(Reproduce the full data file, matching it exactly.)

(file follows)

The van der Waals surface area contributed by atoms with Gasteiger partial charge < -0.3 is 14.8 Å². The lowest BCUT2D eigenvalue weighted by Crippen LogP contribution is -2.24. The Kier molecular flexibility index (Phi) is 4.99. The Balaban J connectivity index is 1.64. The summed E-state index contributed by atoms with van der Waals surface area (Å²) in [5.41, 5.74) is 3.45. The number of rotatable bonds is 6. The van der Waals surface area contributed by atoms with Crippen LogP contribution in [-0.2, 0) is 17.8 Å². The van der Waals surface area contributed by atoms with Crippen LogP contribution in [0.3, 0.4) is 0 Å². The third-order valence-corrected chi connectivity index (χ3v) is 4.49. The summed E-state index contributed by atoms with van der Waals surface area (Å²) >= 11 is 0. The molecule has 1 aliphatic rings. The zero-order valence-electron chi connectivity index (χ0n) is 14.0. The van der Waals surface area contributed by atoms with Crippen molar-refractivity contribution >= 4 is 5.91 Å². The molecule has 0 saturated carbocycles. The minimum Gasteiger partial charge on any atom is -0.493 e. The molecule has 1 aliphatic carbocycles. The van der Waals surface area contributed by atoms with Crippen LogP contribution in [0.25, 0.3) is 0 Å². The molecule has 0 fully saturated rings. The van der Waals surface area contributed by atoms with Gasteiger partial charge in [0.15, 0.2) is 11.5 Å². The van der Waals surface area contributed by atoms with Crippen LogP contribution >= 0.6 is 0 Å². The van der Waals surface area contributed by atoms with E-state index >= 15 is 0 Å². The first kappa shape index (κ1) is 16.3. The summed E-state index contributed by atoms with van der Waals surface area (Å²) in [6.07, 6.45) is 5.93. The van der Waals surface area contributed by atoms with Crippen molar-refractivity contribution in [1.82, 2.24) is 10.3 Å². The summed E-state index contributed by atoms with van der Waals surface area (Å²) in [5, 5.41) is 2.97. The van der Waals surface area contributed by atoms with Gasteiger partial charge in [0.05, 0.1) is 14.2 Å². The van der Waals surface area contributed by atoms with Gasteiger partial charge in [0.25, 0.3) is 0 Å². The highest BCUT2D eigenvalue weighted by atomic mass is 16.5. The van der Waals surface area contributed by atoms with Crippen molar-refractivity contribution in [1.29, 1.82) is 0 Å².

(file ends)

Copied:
The van der Waals surface area contributed by atoms with Gasteiger partial charge < -0.3 is 14.8 Å². The lowest BCUT2D eigenvalue weighted by Crippen LogP contribution is -2.24. The Kier molecular flexibility index (Phi) is 4.99. The Balaban J connectivity index is 1.64. The summed E-state index contributed by atoms with van der Waals surface area (Å²) in [5.41, 5.74) is 3.45. The number of rotatable bonds is 6. The van der Waals surface area contributed by atoms with Crippen LogP contribution in [-0.2, 0) is 17.8 Å². The van der Waals surface area contributed by atoms with Crippen LogP contribution in [0.3, 0.4) is 0 Å². The third-order valence-corrected chi connectivity index (χ3v) is 4.49. The summed E-state index contributed by atoms with van der Waals surface area (Å²) >= 11 is 0. The molecule has 1 aliphatic rings. The zero-order valence-electron chi connectivity index (χ0n) is 14.0. The van der Waals surface area contributed by atoms with Crippen molar-refractivity contribution >= 4 is 5.91 Å². The molecule has 0 saturated carbocycles. The minimum Gasteiger partial charge on any atom is -0.493 e. The molecule has 1 aliphatic carbocycles. The van der Waals surface area contributed by atoms with Crippen LogP contribution in [0.25, 0.3) is 0 Å². The molecule has 0 fully saturated rings. The van der Waals surface area contributed by atoms with Gasteiger partial charge in [0.15, 0.2) is 11.5 Å². The van der Waals surface area contributed by atoms with Crippen LogP contribution >= 0.6 is 0 Å². The van der Waals surface area contributed by atoms with E-state index >= 15 is 0 Å². The first kappa shape index (κ1) is 16.3. The summed E-state index contributed by atoms with van der Waals surface area (Å²) in [6.07, 6.45) is 5.93. The van der Waals surface area contributed by atoms with Crippen molar-refractivity contribution in [1.82, 2.24) is 10.3 Å². The summed E-state index contributed by atoms with van der Waals surface area (Å²) in [5, 5.41) is 2.97. The van der Waals surface area contributed by atoms with Gasteiger partial charge in [0.05, 0.1) is 14.2 Å². The van der Waals surface area contributed by atoms with Gasteiger partial charge in [0.25, 0.3) is 0 Å². The highest BCUT2D eigenvalue weighted by atomic mass is 16.5. The van der Waals surface area contributed by atoms with Crippen molar-refractivity contribution in [1.29, 1.82) is 0 Å².